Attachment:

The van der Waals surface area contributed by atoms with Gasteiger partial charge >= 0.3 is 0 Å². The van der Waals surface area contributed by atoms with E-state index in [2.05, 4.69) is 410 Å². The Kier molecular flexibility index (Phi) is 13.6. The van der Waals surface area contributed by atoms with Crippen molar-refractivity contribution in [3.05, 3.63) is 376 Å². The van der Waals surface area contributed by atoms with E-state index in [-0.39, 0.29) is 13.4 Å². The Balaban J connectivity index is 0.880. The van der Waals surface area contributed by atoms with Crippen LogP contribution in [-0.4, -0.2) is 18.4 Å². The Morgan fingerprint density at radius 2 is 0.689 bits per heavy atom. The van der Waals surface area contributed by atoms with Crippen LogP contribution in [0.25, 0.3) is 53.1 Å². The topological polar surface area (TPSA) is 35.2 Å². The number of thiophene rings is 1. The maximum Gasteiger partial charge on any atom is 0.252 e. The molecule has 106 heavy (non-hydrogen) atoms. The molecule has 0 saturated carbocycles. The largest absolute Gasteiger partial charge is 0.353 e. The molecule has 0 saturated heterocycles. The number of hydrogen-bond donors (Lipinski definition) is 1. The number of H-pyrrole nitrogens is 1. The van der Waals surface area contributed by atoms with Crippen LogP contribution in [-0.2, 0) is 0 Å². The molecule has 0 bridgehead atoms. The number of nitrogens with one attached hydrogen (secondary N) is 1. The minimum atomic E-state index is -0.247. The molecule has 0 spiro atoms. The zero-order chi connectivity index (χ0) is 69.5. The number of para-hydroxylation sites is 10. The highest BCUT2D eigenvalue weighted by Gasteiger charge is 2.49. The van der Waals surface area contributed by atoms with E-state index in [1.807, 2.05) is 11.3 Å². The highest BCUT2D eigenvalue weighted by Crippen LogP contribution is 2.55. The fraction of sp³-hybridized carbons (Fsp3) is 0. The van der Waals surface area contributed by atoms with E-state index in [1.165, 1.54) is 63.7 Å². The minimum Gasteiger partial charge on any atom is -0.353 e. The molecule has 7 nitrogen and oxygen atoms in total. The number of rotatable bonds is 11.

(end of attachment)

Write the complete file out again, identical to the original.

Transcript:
The van der Waals surface area contributed by atoms with Gasteiger partial charge >= 0.3 is 0 Å². The van der Waals surface area contributed by atoms with E-state index in [2.05, 4.69) is 410 Å². The Kier molecular flexibility index (Phi) is 13.6. The van der Waals surface area contributed by atoms with Crippen molar-refractivity contribution in [3.05, 3.63) is 376 Å². The van der Waals surface area contributed by atoms with E-state index in [-0.39, 0.29) is 13.4 Å². The Balaban J connectivity index is 0.880. The van der Waals surface area contributed by atoms with Crippen LogP contribution in [-0.4, -0.2) is 18.4 Å². The Morgan fingerprint density at radius 2 is 0.689 bits per heavy atom. The van der Waals surface area contributed by atoms with Crippen LogP contribution in [0.25, 0.3) is 53.1 Å². The topological polar surface area (TPSA) is 35.2 Å². The number of thiophene rings is 1. The maximum Gasteiger partial charge on any atom is 0.252 e. The molecule has 106 heavy (non-hydrogen) atoms. The molecule has 0 saturated carbocycles. The largest absolute Gasteiger partial charge is 0.353 e. The molecule has 0 saturated heterocycles. The number of hydrogen-bond donors (Lipinski definition) is 1. The number of H-pyrrole nitrogens is 1. The van der Waals surface area contributed by atoms with Crippen LogP contribution in [-0.2, 0) is 0 Å². The molecule has 0 bridgehead atoms. The number of nitrogens with one attached hydrogen (secondary N) is 1. The minimum atomic E-state index is -0.247. The molecule has 0 spiro atoms. The zero-order chi connectivity index (χ0) is 69.5. The number of para-hydroxylation sites is 10. The highest BCUT2D eigenvalue weighted by Gasteiger charge is 2.49. The van der Waals surface area contributed by atoms with E-state index in [1.807, 2.05) is 11.3 Å². The highest BCUT2D eigenvalue weighted by Crippen LogP contribution is 2.55. The fraction of sp³-hybridized carbons (Fsp3) is 0. The van der Waals surface area contributed by atoms with E-state index in [1.165, 1.54) is 63.7 Å². The minimum Gasteiger partial charge on any atom is -0.353 e. The molecule has 7 nitrogen and oxygen atoms in total. The number of rotatable bonds is 11.